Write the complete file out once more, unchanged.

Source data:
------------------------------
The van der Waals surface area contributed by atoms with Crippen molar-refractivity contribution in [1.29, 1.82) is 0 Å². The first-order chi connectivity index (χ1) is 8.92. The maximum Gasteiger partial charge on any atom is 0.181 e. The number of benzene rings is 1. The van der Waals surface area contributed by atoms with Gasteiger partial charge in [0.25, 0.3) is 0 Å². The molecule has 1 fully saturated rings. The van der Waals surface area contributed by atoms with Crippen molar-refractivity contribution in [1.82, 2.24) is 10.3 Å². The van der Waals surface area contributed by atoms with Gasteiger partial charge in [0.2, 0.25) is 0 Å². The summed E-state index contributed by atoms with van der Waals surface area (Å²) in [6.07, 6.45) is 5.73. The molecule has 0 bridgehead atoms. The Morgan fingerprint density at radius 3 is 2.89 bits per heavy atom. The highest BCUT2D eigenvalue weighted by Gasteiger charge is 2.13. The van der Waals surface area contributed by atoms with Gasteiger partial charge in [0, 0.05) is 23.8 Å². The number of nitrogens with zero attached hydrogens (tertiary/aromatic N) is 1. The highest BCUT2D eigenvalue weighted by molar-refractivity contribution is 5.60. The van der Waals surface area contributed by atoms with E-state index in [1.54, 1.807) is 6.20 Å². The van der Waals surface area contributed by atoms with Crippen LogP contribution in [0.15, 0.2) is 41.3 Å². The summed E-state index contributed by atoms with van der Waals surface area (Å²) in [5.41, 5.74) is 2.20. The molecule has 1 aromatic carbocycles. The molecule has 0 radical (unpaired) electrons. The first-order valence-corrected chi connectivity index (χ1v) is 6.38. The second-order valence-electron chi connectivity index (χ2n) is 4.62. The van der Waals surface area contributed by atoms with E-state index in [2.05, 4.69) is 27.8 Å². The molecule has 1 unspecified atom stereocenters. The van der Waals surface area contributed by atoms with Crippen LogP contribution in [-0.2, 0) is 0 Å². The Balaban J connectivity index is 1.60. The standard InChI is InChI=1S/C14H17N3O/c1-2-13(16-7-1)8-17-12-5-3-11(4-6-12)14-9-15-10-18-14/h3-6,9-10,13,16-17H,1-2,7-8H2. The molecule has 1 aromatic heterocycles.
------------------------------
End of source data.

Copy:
The van der Waals surface area contributed by atoms with Crippen molar-refractivity contribution in [1.29, 1.82) is 0 Å². The first-order chi connectivity index (χ1) is 8.92. The maximum Gasteiger partial charge on any atom is 0.181 e. The number of benzene rings is 1. The van der Waals surface area contributed by atoms with Gasteiger partial charge in [0.25, 0.3) is 0 Å². The molecule has 1 fully saturated rings. The van der Waals surface area contributed by atoms with Crippen molar-refractivity contribution in [1.82, 2.24) is 10.3 Å². The van der Waals surface area contributed by atoms with Gasteiger partial charge in [0.2, 0.25) is 0 Å². The summed E-state index contributed by atoms with van der Waals surface area (Å²) in [6.07, 6.45) is 5.73. The molecule has 0 bridgehead atoms. The Morgan fingerprint density at radius 3 is 2.89 bits per heavy atom. The highest BCUT2D eigenvalue weighted by Gasteiger charge is 2.13. The van der Waals surface area contributed by atoms with Gasteiger partial charge in [0, 0.05) is 23.8 Å². The number of nitrogens with zero attached hydrogens (tertiary/aromatic N) is 1. The highest BCUT2D eigenvalue weighted by molar-refractivity contribution is 5.60. The van der Waals surface area contributed by atoms with E-state index in [1.54, 1.807) is 6.20 Å². The van der Waals surface area contributed by atoms with Crippen LogP contribution in [0.15, 0.2) is 41.3 Å². The summed E-state index contributed by atoms with van der Waals surface area (Å²) in [5.41, 5.74) is 2.20. The molecule has 1 aromatic carbocycles. The molecule has 0 radical (unpaired) electrons. The first-order valence-corrected chi connectivity index (χ1v) is 6.38. The second-order valence-electron chi connectivity index (χ2n) is 4.62. The van der Waals surface area contributed by atoms with E-state index in [2.05, 4.69) is 27.8 Å². The molecule has 1 unspecified atom stereocenters. The van der Waals surface area contributed by atoms with Crippen LogP contribution in [-0.2, 0) is 0 Å². The Balaban J connectivity index is 1.60. The standard InChI is InChI=1S/C14H17N3O/c1-2-13(16-7-1)8-17-12-5-3-11(4-6-12)14-9-15-10-18-14/h3-6,9-10,13,16-17H,1-2,7-8H2. The molecule has 1 aromatic heterocycles.